Au Gres opts against fluoride funding

Sets funds for roadwork while preparing long-term plans


Au GRES — No fluoride will be added to the Au Gres water system.

The decision came at an Au Gres city council special meeting, scheduled for March 12 to determine capital improvement plans for the city, opting out of spending any of those capital funds on fluoridated water.

Councilman Larry Malace said the city put together a proposal for capital improvement projects over the next five years to send to the state. City Manager Pat Killingbeck said adding fluoride to the city water was added to the agenda to determine if the city should fund it as a capital project in the future. The council ultimately voted against doing so 4-1, with Keith Edmonds as the sole no vote.

“They decided they didn’t want to spend the additional funds to go through with that,” Killingbeck said. “Our water and sewer funds, we run pretty close. We don’t have a lot of extra money and didn’t want to have to raise rates to increase that type of thing.”

Malace said he felt it is an issue that has some good points and bad points, but ultimately is something he felt would be better suited to a ballot initiative.

He said that while he thinks it would be great for the kids in the city, there are numerous other people in the city as well, and he does not believe the council has enough information on what the population would like as a whole to move on the issue.

“For me, it would depend on the people, the voters,” Malace said. “Maybe (you could) put it on the ballot, but you’d have to have enough support from people to vote for it.”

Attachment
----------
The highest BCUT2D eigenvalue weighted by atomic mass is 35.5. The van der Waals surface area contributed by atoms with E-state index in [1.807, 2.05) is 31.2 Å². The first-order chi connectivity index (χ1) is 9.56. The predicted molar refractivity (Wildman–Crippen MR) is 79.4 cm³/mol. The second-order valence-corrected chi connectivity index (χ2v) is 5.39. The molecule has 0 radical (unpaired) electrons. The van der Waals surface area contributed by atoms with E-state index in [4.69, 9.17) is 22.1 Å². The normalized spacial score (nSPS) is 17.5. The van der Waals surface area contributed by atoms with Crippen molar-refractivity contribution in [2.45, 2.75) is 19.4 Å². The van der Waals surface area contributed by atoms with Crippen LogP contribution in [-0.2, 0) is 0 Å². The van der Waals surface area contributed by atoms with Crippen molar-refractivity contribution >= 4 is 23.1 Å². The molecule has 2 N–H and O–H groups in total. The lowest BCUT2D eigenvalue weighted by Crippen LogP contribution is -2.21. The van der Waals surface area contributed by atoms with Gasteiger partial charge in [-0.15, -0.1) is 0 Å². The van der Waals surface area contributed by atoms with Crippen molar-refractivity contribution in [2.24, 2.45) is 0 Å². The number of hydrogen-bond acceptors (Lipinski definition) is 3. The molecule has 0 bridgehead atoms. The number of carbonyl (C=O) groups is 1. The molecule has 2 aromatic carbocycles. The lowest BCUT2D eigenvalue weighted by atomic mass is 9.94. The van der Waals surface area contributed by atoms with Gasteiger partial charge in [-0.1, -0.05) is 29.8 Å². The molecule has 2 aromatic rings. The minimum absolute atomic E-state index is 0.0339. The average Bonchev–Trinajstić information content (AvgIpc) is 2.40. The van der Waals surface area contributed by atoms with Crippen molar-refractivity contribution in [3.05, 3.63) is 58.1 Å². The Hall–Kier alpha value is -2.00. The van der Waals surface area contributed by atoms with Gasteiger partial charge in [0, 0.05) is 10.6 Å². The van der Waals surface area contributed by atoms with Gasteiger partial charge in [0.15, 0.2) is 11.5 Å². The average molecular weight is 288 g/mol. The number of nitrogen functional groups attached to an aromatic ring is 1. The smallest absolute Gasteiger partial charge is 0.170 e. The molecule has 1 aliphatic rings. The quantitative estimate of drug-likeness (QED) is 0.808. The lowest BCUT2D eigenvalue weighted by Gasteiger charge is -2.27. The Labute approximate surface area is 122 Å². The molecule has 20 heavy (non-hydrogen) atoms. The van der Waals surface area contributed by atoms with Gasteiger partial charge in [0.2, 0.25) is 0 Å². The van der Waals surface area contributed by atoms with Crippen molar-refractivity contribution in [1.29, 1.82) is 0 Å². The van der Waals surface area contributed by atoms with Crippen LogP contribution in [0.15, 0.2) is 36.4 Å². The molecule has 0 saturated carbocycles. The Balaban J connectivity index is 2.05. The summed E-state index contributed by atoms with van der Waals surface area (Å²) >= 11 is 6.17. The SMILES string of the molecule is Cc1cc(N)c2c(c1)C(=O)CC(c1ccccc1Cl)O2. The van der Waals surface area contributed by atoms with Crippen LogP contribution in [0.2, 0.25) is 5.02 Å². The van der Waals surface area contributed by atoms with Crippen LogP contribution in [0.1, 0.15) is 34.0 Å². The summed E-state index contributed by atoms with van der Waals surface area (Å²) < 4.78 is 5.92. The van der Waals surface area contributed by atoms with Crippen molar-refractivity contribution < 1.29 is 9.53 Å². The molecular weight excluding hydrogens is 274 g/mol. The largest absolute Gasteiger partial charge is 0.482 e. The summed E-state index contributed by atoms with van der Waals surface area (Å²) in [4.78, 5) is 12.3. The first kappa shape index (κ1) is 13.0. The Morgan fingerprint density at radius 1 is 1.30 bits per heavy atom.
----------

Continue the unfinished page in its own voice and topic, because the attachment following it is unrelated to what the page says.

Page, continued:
If someone in the city is interested in getting fluoride on the ballot, Malace said they could circulate a petition and get enough signatures.

He added he would still need to know what the costs to the city would be for getting fluoride into the water supply, and whether or not it could be done with the existing water facilities.

Mayor LaVern Dittenber said he opposed putting the measure on the ballot during the council’s regular March 5 meeting, adding that with the school getting city water and having students from outside city limits, there were more people affected than just residents.

“No matter what you do with a program like that, it’s very controversial, but the council decided it didn’t want to spend capital project funds on that,” Killingbeck added.

Among the other highlights from the capital projects for 2013, the city is looking to replace 10 tables and fire pits in the city park at a cost of $3,000. Malace said the city is looking at adding and improving things at the park, and similar replacements of tables and fire pits are planned in 2014, 2015, and 2017.

The city will also continue work on area roadways in conjunction with Au Gres Township. Michigan Avenue and West Street in 2013 and South Street in 2014 are on the agenda to be repaved. About $45,000 is budgeted for 2013, and another $40,000 in 2014, with the funds to come from the city’s local street fund and a 2-percent grant from the Saginaw Chippewa Indian Tribe jointly granted to the city and township.

“We’re working with Au Gres Township on the roads,” Killingbeck said. “We’re working with them to fix drainage and jointly resurface the street.”

She said those roads usually end up being the last ones worked on, due to being jointly controlled by two municipalities. Since they received the 2-percent grant in November, very little work has been done so far, but Killingbeck expects that to change as the weather improves. She added the two municipalities would continue to apply for additional 2-percent grants to help finance the work.

Resurfacing work on Mill Street and Overlay Street is also planned in 2015 and 2016 at a cost of $35,000 per year.

On the major roads side, the city is planning to seal cracks on Main Street in 2013 for $10,000, while planning for a resurfacing in 2017 in conjunction with the Michigan Department of Transportation’s Rural Task Force, which provides money for improving roads in rural areas. The estimated cost of the resurfacing is $105,000.


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